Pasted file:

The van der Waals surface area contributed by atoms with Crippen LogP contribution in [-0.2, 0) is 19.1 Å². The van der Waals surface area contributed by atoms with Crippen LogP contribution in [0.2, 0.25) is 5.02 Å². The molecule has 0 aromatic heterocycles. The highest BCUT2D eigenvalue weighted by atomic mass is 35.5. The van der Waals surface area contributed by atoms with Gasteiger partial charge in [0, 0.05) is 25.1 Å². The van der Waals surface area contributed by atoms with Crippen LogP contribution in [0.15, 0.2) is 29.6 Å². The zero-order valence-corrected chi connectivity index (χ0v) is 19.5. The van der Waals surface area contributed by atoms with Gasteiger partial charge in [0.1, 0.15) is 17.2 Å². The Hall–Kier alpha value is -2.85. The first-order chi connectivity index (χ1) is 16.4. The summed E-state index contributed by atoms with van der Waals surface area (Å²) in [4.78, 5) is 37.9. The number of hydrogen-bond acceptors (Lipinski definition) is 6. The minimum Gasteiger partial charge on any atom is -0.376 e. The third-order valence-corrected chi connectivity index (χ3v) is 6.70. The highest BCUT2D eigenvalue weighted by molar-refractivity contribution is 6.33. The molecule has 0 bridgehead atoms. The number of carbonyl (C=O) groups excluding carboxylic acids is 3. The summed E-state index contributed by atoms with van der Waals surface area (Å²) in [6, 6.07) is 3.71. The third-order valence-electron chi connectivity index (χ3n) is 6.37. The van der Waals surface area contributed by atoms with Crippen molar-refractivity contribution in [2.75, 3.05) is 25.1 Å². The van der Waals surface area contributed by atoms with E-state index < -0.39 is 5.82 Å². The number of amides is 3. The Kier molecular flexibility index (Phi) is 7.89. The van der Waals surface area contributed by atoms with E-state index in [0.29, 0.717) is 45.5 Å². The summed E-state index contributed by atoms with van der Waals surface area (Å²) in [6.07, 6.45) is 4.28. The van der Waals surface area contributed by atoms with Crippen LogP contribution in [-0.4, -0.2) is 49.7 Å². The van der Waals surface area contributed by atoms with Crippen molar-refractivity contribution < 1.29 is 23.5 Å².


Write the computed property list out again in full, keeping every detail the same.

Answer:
The van der Waals surface area contributed by atoms with Crippen LogP contribution in [-0.2, 0) is 19.1 Å². The van der Waals surface area contributed by atoms with Crippen LogP contribution in [0.2, 0.25) is 5.02 Å². The molecule has 0 aromatic heterocycles. The highest BCUT2D eigenvalue weighted by atomic mass is 35.5. The van der Waals surface area contributed by atoms with Gasteiger partial charge in [0, 0.05) is 25.1 Å². The van der Waals surface area contributed by atoms with Crippen LogP contribution in [0.15, 0.2) is 29.6 Å². The zero-order valence-corrected chi connectivity index (χ0v) is 19.5. The van der Waals surface area contributed by atoms with Gasteiger partial charge in [0.1, 0.15) is 17.2 Å². The Hall–Kier alpha value is -2.85. The first-order chi connectivity index (χ1) is 16.4. The summed E-state index contributed by atoms with van der Waals surface area (Å²) in [4.78, 5) is 37.9. The number of hydrogen-bond acceptors (Lipinski definition) is 6. The minimum Gasteiger partial charge on any atom is -0.376 e. The third-order valence-corrected chi connectivity index (χ3v) is 6.70. The highest BCUT2D eigenvalue weighted by molar-refractivity contribution is 6.33. The molecule has 0 bridgehead atoms. The number of carbonyl (C=O) groups excluding carboxylic acids is 3. The summed E-state index contributed by atoms with van der Waals surface area (Å²) in [6, 6.07) is 3.71. The third-order valence-electron chi connectivity index (χ3n) is 6.37. The van der Waals surface area contributed by atoms with Crippen molar-refractivity contribution in [2.75, 3.05) is 25.1 Å². The van der Waals surface area contributed by atoms with E-state index < -0.39 is 5.82 Å². The number of amides is 3. The Kier molecular flexibility index (Phi) is 7.89. The van der Waals surface area contributed by atoms with E-state index in [0.29, 0.717) is 45.5 Å². The summed E-state index contributed by atoms with van der Waals surface area (Å²) in [6.07, 6.45) is 4.28. The van der Waals surface area contributed by atoms with Crippen LogP contribution in [-0.4, -0.2) is 49.7 Å². The van der Waals surface area contributed by atoms with Crippen molar-refractivity contribution < 1.29 is 23.5 Å².